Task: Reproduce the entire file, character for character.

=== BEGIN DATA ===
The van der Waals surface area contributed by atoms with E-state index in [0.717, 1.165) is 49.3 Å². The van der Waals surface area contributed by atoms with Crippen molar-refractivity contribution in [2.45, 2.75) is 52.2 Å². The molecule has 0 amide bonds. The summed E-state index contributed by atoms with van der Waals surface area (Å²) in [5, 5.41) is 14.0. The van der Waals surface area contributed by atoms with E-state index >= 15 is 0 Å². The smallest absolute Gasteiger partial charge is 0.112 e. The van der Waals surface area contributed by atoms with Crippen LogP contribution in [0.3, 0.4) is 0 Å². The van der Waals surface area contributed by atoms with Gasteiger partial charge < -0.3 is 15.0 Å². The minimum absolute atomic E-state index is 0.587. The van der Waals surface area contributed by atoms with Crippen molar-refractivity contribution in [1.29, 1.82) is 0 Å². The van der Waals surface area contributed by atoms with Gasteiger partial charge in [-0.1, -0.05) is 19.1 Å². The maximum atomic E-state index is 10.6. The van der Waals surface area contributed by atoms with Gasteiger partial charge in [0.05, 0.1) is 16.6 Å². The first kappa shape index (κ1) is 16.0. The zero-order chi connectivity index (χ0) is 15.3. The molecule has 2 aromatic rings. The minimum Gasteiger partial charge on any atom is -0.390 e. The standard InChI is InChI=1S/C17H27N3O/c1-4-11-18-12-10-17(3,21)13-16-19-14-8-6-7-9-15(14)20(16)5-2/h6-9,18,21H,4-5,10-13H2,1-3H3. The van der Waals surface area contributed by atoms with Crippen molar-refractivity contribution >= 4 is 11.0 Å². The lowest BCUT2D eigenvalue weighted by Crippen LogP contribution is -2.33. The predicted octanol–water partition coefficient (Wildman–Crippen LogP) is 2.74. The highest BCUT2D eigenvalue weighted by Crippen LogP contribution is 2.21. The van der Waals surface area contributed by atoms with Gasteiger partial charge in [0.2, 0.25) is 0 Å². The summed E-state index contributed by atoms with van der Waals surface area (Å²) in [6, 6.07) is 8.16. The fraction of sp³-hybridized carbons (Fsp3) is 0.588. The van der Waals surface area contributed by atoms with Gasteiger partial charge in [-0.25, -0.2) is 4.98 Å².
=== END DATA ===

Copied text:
The van der Waals surface area contributed by atoms with E-state index in [0.717, 1.165) is 49.3 Å². The van der Waals surface area contributed by atoms with Crippen molar-refractivity contribution in [2.45, 2.75) is 52.2 Å². The molecule has 0 amide bonds. The summed E-state index contributed by atoms with van der Waals surface area (Å²) in [5, 5.41) is 14.0. The van der Waals surface area contributed by atoms with E-state index >= 15 is 0 Å². The smallest absolute Gasteiger partial charge is 0.112 e. The van der Waals surface area contributed by atoms with Crippen LogP contribution in [0.3, 0.4) is 0 Å². The van der Waals surface area contributed by atoms with Gasteiger partial charge < -0.3 is 15.0 Å². The minimum absolute atomic E-state index is 0.587. The van der Waals surface area contributed by atoms with Crippen molar-refractivity contribution in [1.29, 1.82) is 0 Å². The van der Waals surface area contributed by atoms with Gasteiger partial charge in [-0.1, -0.05) is 19.1 Å². The maximum atomic E-state index is 10.6. The van der Waals surface area contributed by atoms with Gasteiger partial charge in [0.05, 0.1) is 16.6 Å². The first kappa shape index (κ1) is 16.0. The zero-order chi connectivity index (χ0) is 15.3. The molecule has 2 aromatic rings. The minimum Gasteiger partial charge on any atom is -0.390 e. The standard InChI is InChI=1S/C17H27N3O/c1-4-11-18-12-10-17(3,21)13-16-19-14-8-6-7-9-15(14)20(16)5-2/h6-9,18,21H,4-5,10-13H2,1-3H3. The van der Waals surface area contributed by atoms with Crippen molar-refractivity contribution >= 4 is 11.0 Å². The lowest BCUT2D eigenvalue weighted by Crippen LogP contribution is -2.33. The predicted octanol–water partition coefficient (Wildman–Crippen LogP) is 2.74. The highest BCUT2D eigenvalue weighted by Crippen LogP contribution is 2.21. The van der Waals surface area contributed by atoms with Gasteiger partial charge in [0.2, 0.25) is 0 Å². The summed E-state index contributed by atoms with van der Waals surface area (Å²) in [6, 6.07) is 8.16. The fraction of sp³-hybridized carbons (Fsp3) is 0.588. The van der Waals surface area contributed by atoms with Gasteiger partial charge in [-0.25, -0.2) is 4.98 Å².